Continuous meditation is meditation in daily life. It reminds me of the well-known tea ceremony in Japan. It’s a way of welcoming a guest into your home. And when the guest comes, you just give them a cup of tea, which we normally do, but in Japan, giving a cup of tea becomes a ceremony, a sort of meditation. If you just sit and watch them, you see how carefully they pick up the ingredients, prepare the place, and put the pot on the stove. You notice how mindfully they pour the water from one bowl into the heating pot. Not even a single action misses their attention. Even after pouring the water, the spoon is cleaned and wiped with a small piece of tissue—even that is done so carefully. They pick the spoon up, wipe it out, and then gently, put it down.
Sometimes, when we go into the kitchen, all the pots and pans, the spoons, and foods rattle around. But in a Japanese tea ceremony everything is done with total attention, total concentration. That’s a sample of how we should normally function. But of course you might wonder, “If I had to take the spoon, put it down very slowly in one place, slowly bring it up and put it down in another place, the whole day will be spent only for that. What am I supposed to do to finish the rest of my work?” But that’s how you learn—like a person who wants to learn to play the piano. You have to look at every key before playing to put the appropriate finger on the proper key. Everything has to be done slowly—that’s the way we begin. But when you go to Carnegie Hall, you don’t look at your fingers to know which goes on what key. It wouldn’t be a concert. By then you would have gotten used to everything and you wouldn’t see the key at all. You just look at the audience and the hands flow. That means, in the beginning, you have to be very attentive. Once you get used to that, things become natural but still the attention is there. You can do something faster with proper attention; it doesn’t need to be always slower. The mind simply follows.
In the Indian art form called Bharata Natyam, the eyes follow the fingers. The eye should follow the hand and the mudras. They do it very fast and that is what you call meditation in action. Your sitting quietly and learning to meditate for a half an hour or one hour morning, noon, and evening should not stop there with your saying, “I meditate three times a day.” That means that at other times, you don’t meditate? Out of the 24 hours, probably you are in meditation for an hour and a half. The rest of the time, you don’t meditate at all? So what will form your character? What will predominate in your life? Your unmeditative actions. Your half an hour or one hour meditation in the morning, should permeate every action of your day-to-day life. When the totality of the mind is applied to something, you can never go wrong; you will always achieve success. Success depends on our one-pointed concentrated effort.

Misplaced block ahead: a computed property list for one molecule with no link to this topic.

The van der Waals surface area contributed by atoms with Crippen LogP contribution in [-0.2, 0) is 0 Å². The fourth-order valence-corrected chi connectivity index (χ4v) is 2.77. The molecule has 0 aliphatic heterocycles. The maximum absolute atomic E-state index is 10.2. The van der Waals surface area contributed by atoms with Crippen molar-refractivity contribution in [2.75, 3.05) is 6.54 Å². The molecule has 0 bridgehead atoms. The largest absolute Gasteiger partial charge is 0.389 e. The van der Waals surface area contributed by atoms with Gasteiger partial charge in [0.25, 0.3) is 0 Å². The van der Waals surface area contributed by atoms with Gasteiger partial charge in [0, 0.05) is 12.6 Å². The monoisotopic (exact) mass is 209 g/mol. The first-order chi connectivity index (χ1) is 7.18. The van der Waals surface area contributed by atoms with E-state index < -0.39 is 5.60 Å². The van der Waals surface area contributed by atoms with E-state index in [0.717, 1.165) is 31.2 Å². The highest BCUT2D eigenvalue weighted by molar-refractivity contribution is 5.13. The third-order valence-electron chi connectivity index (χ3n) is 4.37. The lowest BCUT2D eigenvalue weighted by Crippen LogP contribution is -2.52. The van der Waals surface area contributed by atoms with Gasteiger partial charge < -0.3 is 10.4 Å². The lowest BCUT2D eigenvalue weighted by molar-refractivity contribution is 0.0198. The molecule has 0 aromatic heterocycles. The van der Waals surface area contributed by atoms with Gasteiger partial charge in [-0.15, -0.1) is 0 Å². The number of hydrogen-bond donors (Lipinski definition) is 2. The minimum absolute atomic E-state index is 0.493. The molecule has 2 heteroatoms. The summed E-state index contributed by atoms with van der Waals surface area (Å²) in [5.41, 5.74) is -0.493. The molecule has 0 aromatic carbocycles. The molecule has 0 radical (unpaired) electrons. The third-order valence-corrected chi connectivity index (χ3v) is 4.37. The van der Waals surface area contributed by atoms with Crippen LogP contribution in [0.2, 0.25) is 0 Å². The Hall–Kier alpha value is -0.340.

Thiruvalluvar, a Tamil poet and philosopher once wrote, “Those who wish to achieve something will certainly achieve it without any doubt, if only they wish it 100 percent, not halfheartedly. We often hear people say, “Oh, I’ll try. I hope I will. I may be able to.” There itself, you see the lack of strength behind the words. You need total conviction: “This is what I’m going to achieve! I’m going to apply my entire mind on it!” Actually, that’s what meditation is. It could be applied for anything. I like to tell a joke about someone who is very rich and how he became rich. His friends noticed him constantly murmuring something and they wondered what he was saying. They heard him repeating “Money, money, money, money,” almost as if he was repeating a mantra. He was a well-known a multimillionaire.
If you want money, repeat that mantra. Of course, Hindus will repeat, “Lakshmi, Lakshmi,” because for them, she is the Goddess of Wealth. They even put bundles of money in front of the Lakshmi deity when they go to the temple. Once, when I saw that I wondered if they were worshiping the Goddess or the money! But, it doesn’t even matter because money becomes God in that way. You don’t see money as just money but you see money as something spiritual. It’s a spiritual energy—the Goddess Lakshmi. So when you see money as a spiritual energy, you don’t misuse it. You respect it and you use it for a good purpose. That’s why it is spiritualized. If you just want the money repeat “Money, money, money” and constantly think of it. As you think, so you become. “I want to be rich, I want to be rich.” Likewise, a person who wants to maintain their beauty will constantly think of that. To win a gold medal in the Olympic games, you don’t think of anything else. And that’s all meditation—one-pointed attention. Our normal practice of meditation—what you normally call meditation—during certain hours, should ultimately help you. You are learning to make the mind one-pointed. And then, once you train the mind to stay put on one object or one idea, that trained mind can be used for any purpose. That is the benefit of meditation: putting the mind in one place, one position, on one mantra, one deity, or one quality that you want to develop. Of course, it is easy to say but hard to achieve in the beginning. But perseverance will make you achieve it.